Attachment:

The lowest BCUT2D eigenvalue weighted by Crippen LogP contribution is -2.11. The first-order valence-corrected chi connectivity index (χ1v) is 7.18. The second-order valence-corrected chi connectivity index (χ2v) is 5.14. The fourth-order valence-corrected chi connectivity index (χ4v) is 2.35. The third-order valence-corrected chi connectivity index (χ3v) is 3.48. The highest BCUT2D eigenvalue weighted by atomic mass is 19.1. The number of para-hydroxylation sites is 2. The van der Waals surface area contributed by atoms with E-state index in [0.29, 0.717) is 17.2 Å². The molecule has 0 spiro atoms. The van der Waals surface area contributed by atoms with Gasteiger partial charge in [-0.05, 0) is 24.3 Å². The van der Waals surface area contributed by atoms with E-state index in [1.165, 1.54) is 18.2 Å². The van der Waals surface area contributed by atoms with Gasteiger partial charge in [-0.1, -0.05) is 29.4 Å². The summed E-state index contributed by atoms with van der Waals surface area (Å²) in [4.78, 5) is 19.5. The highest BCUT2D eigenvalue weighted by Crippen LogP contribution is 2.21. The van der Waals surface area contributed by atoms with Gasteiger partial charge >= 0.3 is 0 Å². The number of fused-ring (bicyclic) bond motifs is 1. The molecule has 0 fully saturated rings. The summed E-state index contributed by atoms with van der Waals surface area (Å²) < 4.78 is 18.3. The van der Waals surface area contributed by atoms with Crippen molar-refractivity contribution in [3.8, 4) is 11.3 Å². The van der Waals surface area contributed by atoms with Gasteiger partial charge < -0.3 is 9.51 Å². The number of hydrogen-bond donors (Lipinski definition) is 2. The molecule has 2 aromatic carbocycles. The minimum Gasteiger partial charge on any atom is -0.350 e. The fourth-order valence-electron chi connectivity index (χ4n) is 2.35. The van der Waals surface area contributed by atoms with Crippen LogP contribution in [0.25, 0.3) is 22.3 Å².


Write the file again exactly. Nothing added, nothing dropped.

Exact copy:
The lowest BCUT2D eigenvalue weighted by Crippen LogP contribution is -2.11. The first-order valence-corrected chi connectivity index (χ1v) is 7.18. The second-order valence-corrected chi connectivity index (χ2v) is 5.14. The fourth-order valence-corrected chi connectivity index (χ4v) is 2.35. The third-order valence-corrected chi connectivity index (χ3v) is 3.48. The highest BCUT2D eigenvalue weighted by atomic mass is 19.1. The number of para-hydroxylation sites is 2. The van der Waals surface area contributed by atoms with E-state index in [0.29, 0.717) is 17.2 Å². The molecule has 0 spiro atoms. The van der Waals surface area contributed by atoms with Gasteiger partial charge in [-0.05, 0) is 24.3 Å². The van der Waals surface area contributed by atoms with E-state index in [1.165, 1.54) is 18.2 Å². The van der Waals surface area contributed by atoms with Gasteiger partial charge in [-0.1, -0.05) is 29.4 Å². The summed E-state index contributed by atoms with van der Waals surface area (Å²) in [4.78, 5) is 19.5. The highest BCUT2D eigenvalue weighted by Crippen LogP contribution is 2.21. The van der Waals surface area contributed by atoms with Gasteiger partial charge >= 0.3 is 0 Å². The number of fused-ring (bicyclic) bond motifs is 1. The molecule has 0 fully saturated rings. The summed E-state index contributed by atoms with van der Waals surface area (Å²) < 4.78 is 18.3. The van der Waals surface area contributed by atoms with Crippen molar-refractivity contribution in [3.8, 4) is 11.3 Å². The van der Waals surface area contributed by atoms with Gasteiger partial charge < -0.3 is 9.51 Å². The number of hydrogen-bond donors (Lipinski definition) is 2. The molecule has 2 aromatic carbocycles. The minimum Gasteiger partial charge on any atom is -0.350 e. The fourth-order valence-electron chi connectivity index (χ4n) is 2.35. The van der Waals surface area contributed by atoms with Crippen LogP contribution in [0.25, 0.3) is 22.3 Å².